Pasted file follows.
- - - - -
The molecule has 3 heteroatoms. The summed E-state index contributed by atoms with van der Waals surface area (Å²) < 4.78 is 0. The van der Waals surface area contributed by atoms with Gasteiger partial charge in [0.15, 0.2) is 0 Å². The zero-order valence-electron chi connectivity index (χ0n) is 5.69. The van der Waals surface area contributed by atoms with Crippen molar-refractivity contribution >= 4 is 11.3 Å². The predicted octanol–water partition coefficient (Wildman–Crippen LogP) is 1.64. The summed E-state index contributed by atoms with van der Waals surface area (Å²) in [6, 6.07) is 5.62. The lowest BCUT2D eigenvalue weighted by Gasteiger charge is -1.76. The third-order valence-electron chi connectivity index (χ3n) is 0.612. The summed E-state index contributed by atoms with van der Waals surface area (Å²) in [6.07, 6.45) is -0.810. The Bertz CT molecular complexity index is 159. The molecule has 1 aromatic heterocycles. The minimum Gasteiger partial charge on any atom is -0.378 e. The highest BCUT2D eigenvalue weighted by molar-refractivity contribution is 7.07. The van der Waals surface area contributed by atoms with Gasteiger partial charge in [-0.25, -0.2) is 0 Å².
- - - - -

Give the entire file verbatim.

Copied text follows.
The molecule has 3 heteroatoms. The summed E-state index contributed by atoms with van der Waals surface area (Å²) < 4.78 is 0. The van der Waals surface area contributed by atoms with Gasteiger partial charge in [0.15, 0.2) is 0 Å². The zero-order valence-electron chi connectivity index (χ0n) is 5.69. The van der Waals surface area contributed by atoms with Crippen molar-refractivity contribution >= 4 is 11.3 Å². The predicted octanol–water partition coefficient (Wildman–Crippen LogP) is 1.64. The summed E-state index contributed by atoms with van der Waals surface area (Å²) in [6, 6.07) is 5.62. The lowest BCUT2D eigenvalue weighted by Gasteiger charge is -1.76. The third-order valence-electron chi connectivity index (χ3n) is 0.612. The summed E-state index contributed by atoms with van der Waals surface area (Å²) in [6.07, 6.45) is -0.810. The Bertz CT molecular complexity index is 159. The molecule has 1 aromatic heterocycles. The minimum Gasteiger partial charge on any atom is -0.378 e. The highest BCUT2D eigenvalue weighted by molar-refractivity contribution is 7.07. The van der Waals surface area contributed by atoms with Gasteiger partial charge in [-0.25, -0.2) is 0 Å².